Time to Punish Big Tech's IP Theft


Owners of the Apple Watch might be walking around with stolen goods strapped to their wrist. In a complaint filed with the U.S. International Trade Commission this summer, medical device firm Masimo Corporation accuses Apple of stealing patented technology for measuring blood oxygen levels and incorporating that tech into the popular smartwatch.

Cargo Ships — America's Old Jobs Floating at Sea


Cargo ships waiting to unload at the Ports of Los Angeles and Long Beach California could keep some of America’s store shelves bare for a while. These two ports handle the bulk of cargo coming from China. Cargo keeps coming from China, making the congestion craziness only worse. The dozens of ships floating in the pacific are carrying products that used to be some of America’s good paying jobs.

Current Tax Proposals: Critiquing Two Promises


I have written about “Washington’s Bi-Partisan Fiscal Folly” for years, caused by chronic over-spending. Regardless of which party holds the upper hand in Washington, the federal budget deficit persists. In the first two full fiscal years of the Trump presidency (when there was a GOP majority in Congress), the annual federal deficit rose from $584 billion to $668 billion in 2017 and then to $779 billion in 2018. Then, with a split Congress, it rose again to $983 billion in 2019 before exploding to a COVID-turbo-charged deficit in excess of $3 trillion in 2020.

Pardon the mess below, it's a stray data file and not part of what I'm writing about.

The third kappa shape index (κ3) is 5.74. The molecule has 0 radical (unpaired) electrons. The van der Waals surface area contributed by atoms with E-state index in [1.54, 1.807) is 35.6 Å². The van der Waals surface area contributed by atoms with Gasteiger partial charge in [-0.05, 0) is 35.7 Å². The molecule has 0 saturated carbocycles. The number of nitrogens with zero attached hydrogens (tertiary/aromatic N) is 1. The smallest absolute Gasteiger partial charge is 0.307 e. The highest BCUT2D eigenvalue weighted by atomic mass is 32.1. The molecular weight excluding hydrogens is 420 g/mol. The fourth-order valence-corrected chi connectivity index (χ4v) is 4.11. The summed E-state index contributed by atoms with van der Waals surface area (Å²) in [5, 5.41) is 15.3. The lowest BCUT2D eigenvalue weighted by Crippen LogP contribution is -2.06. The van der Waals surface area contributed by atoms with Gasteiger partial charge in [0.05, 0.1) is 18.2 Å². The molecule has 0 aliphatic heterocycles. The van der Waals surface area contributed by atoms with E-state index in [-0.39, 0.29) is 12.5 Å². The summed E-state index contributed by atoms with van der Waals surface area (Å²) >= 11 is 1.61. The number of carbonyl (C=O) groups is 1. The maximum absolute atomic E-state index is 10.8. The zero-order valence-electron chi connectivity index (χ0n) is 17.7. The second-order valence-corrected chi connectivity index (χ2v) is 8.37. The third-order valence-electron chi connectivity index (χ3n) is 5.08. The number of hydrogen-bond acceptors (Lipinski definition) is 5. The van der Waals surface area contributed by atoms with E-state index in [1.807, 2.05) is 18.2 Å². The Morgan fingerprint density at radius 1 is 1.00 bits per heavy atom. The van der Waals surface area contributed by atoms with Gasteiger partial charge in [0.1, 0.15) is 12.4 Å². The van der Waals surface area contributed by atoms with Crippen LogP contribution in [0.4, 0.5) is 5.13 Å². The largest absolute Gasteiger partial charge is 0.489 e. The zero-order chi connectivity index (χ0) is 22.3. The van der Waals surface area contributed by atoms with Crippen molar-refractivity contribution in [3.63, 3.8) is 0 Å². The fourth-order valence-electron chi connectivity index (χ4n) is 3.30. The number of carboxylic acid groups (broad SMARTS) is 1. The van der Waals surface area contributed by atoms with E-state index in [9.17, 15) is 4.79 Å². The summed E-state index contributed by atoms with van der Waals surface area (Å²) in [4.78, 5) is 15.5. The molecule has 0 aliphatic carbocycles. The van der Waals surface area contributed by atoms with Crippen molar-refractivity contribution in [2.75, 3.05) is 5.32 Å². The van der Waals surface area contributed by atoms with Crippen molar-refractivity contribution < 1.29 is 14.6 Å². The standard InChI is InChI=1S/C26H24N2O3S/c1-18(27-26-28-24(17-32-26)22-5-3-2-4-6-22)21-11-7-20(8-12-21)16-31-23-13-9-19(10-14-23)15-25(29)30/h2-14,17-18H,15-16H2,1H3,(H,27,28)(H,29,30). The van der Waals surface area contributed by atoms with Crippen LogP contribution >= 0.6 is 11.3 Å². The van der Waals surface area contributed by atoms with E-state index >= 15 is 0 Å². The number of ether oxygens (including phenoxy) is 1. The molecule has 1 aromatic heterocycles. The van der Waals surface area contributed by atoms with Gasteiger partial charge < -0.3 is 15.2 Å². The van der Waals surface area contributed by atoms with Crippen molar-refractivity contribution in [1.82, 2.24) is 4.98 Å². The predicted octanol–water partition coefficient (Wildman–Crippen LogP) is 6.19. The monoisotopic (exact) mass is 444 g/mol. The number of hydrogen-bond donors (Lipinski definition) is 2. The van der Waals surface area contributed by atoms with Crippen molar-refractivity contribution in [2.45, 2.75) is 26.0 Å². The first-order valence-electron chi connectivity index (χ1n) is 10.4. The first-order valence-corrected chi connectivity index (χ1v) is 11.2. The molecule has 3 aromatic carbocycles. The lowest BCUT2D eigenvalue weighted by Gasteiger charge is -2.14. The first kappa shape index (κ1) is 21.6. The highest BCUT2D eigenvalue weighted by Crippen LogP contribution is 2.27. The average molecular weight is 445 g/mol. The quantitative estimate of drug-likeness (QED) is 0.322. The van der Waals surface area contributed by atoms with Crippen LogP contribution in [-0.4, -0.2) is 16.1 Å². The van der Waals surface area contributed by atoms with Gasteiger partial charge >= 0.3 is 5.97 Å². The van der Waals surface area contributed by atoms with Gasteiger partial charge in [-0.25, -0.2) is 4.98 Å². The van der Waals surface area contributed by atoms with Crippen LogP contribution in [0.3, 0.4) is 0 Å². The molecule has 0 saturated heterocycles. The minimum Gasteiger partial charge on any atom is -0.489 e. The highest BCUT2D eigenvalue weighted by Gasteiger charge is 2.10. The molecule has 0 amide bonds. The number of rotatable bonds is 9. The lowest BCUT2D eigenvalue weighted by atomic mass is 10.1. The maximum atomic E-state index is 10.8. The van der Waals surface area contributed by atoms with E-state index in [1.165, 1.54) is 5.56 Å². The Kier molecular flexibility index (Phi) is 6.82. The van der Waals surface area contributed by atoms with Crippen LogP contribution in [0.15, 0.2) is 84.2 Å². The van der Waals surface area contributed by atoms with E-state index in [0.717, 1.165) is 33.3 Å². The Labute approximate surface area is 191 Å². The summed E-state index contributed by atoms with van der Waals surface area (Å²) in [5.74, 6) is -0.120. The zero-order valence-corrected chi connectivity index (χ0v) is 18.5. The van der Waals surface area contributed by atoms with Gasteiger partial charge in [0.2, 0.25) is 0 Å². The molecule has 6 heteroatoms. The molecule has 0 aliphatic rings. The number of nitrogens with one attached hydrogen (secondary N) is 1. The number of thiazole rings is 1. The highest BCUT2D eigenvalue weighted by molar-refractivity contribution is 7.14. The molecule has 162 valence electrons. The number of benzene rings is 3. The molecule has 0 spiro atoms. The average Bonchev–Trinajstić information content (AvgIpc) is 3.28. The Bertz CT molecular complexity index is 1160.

For mRNA Vaccines, Thank Animals


To the delight of high school biology teachers everywhere, messenger RNA is having a moment.

Do Our Lawmakers Want to Hurt America's Hispanic Seniors?


Congressional lawmakers plan to use their multi-trillion-dollar reconciliation bill to make the biggest change to Medicare in generations. Specifically, they want the government to "negotiate" drug prices directly with pharmaceutical companies, a move they claim will save hundreds of billions of dollars and make patients better off.

How to Slash Americans' Electricity Bills